Psychology and Neuroscience Faculty Database
Psychology and Neuroscience
Arts & Sciences
Duke University

 HOME > Arts & Sciences > pn > Faculty    Search Help Login pdf version printable version 

Publications [#272233] of Kenneth A. Dodge

search PubMed.

Journal Articles

  1. McFadyen-Ketchum, SA; Bates, JE; Dodge, KA; Pettit, GS (1996). Patterns of change in early childhood aggressive-disruptive behavior: gender differences in predictions from early coercive and affectionate mother-child interactions.. Child Development, 67(5), 2417-2433. [9022248], [doi]
    (last updated on 2019/12/05)

    Abstract:
    The present study focused on mother-child interaction predictors of initial levels and change in child aggressive and disruptive behavior at school from kindergarten to third grade. Aggression-disruption was measured via annual reports from teachers and peers. Ordinary least-squares regression was used to identify 8 separate child aggression trajectories, 4 for each gender: high initial levels with increases in aggression, high initial levels with decrease in aggression, low initial levels with increases in aggression, and low initial levels with decreases in aggression. Mother-child interaction measures of coercion and nonaffection collected prior to kindergarten were predictive of initial levels of aggression-disruption in kindergarten in both boys and girls. However, boys and girls differed in how coercion and nonaffection predicted change in aggression-disruption across elementary school years. For boys, high coercion and nonaffection were particularly associated with the high-increasing-aggression trajectory, but for girls, high levels of coercion and nonaffection were associated with the high-decreasing-aggression trajectory. This difference is discussed in the context of Patterson et al.'s coercion training theory, and the need for gender-specific theories of aggressive development is noted.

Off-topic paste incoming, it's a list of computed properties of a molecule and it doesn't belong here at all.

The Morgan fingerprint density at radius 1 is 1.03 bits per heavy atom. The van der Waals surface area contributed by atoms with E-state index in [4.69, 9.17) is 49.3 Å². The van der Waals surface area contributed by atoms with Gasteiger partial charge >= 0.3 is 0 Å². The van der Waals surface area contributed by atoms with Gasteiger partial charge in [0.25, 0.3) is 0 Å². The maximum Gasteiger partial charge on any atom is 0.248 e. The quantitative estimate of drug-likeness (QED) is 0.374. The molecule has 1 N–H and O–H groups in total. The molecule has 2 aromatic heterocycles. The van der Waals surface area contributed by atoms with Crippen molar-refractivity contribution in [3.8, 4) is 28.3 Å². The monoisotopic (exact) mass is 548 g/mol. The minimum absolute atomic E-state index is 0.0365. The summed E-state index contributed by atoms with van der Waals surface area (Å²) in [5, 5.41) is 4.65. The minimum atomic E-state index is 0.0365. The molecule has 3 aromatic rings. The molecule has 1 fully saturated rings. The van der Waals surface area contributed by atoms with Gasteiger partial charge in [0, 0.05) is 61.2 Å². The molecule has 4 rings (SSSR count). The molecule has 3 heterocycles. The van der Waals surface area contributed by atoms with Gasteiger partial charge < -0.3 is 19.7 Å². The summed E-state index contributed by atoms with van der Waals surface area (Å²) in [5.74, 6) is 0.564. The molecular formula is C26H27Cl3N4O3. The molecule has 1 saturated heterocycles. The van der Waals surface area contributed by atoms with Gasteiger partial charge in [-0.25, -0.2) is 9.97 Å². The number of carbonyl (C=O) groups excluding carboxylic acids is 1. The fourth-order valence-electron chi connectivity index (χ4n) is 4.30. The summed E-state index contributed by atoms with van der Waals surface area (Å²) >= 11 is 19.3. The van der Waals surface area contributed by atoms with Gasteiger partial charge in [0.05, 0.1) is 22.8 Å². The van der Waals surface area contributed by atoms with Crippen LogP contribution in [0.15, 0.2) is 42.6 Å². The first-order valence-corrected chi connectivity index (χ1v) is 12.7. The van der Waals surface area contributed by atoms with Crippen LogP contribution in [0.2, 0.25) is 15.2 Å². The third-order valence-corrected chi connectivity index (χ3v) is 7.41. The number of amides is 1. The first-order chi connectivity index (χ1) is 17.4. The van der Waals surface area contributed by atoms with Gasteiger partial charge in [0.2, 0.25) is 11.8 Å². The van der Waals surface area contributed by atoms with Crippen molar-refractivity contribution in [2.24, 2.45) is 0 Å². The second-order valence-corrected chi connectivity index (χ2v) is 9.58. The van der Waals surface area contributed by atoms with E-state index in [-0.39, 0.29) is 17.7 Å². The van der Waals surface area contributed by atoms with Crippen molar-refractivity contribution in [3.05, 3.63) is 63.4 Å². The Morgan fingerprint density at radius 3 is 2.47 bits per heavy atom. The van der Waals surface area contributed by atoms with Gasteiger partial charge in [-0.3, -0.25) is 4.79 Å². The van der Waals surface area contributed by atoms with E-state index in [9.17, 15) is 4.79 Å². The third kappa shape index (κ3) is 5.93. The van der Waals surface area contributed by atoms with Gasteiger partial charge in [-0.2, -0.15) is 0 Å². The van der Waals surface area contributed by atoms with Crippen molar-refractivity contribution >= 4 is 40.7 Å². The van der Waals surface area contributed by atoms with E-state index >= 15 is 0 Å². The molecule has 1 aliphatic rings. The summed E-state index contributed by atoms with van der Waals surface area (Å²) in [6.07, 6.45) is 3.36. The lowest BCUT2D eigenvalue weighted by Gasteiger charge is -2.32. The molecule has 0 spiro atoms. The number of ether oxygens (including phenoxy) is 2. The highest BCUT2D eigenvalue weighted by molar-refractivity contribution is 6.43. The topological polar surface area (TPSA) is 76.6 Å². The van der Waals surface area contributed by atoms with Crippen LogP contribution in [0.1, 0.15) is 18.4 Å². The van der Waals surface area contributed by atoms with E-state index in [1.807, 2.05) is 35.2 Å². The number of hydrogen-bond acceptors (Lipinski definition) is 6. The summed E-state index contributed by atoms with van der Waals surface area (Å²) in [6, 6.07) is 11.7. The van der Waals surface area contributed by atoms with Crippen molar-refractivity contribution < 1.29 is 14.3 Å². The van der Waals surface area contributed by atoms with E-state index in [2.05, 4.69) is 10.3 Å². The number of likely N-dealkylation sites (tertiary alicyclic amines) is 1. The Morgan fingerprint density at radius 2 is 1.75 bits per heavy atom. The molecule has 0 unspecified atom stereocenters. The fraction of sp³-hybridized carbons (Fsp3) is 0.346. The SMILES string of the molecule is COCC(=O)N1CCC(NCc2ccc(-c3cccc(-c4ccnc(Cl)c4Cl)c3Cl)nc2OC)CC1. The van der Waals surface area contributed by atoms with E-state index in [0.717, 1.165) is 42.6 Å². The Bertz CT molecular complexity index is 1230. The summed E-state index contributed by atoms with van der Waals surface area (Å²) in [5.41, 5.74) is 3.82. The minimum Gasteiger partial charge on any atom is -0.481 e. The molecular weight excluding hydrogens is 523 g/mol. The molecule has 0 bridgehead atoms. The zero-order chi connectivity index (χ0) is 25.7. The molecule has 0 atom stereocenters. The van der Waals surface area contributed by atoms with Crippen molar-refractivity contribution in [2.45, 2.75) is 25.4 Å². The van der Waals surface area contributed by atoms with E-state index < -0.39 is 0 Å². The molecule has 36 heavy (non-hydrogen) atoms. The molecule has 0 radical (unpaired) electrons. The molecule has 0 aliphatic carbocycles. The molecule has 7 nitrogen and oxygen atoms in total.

Duke University * Arts & Sciences * Faculty * Staff * Grad * Postdocs * Reload * Login